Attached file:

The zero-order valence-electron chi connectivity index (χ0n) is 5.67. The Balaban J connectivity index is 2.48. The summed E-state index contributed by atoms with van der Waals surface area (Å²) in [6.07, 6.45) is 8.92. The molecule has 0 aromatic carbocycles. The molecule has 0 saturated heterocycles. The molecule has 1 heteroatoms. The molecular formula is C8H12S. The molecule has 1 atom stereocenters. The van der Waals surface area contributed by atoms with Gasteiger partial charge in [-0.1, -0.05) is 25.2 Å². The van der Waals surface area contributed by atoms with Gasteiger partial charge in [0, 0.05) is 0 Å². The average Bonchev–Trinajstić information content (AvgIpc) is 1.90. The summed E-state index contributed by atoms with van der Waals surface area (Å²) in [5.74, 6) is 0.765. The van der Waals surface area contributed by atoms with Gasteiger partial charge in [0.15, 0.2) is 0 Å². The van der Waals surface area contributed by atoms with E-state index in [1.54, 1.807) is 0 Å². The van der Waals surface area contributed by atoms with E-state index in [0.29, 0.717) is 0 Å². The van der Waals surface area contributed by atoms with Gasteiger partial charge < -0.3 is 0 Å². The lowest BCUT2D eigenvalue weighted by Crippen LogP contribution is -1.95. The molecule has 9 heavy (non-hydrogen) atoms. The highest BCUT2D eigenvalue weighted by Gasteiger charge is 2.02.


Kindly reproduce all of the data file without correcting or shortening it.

The zero-order valence-electron chi connectivity index (χ0n) is 5.67. The Balaban J connectivity index is 2.48. The summed E-state index contributed by atoms with van der Waals surface area (Å²) in [6.07, 6.45) is 8.92. The molecule has 0 aromatic carbocycles. The molecule has 0 saturated heterocycles. The molecule has 1 heteroatoms. The molecular formula is C8H12S. The molecule has 1 atom stereocenters. The van der Waals surface area contributed by atoms with Gasteiger partial charge in [-0.1, -0.05) is 25.2 Å². The van der Waals surface area contributed by atoms with Gasteiger partial charge in [0, 0.05) is 0 Å². The average Bonchev–Trinajstić information content (AvgIpc) is 1.90. The summed E-state index contributed by atoms with van der Waals surface area (Å²) in [5.74, 6) is 0.765. The van der Waals surface area contributed by atoms with Gasteiger partial charge in [0.15, 0.2) is 0 Å². The van der Waals surface area contributed by atoms with E-state index in [1.54, 1.807) is 0 Å². The van der Waals surface area contributed by atoms with E-state index in [0.29, 0.717) is 0 Å². The van der Waals surface area contributed by atoms with Gasteiger partial charge < -0.3 is 0 Å². The lowest BCUT2D eigenvalue weighted by Crippen LogP contribution is -1.95. The molecule has 9 heavy (non-hydrogen) atoms. The highest BCUT2D eigenvalue weighted by Gasteiger charge is 2.02.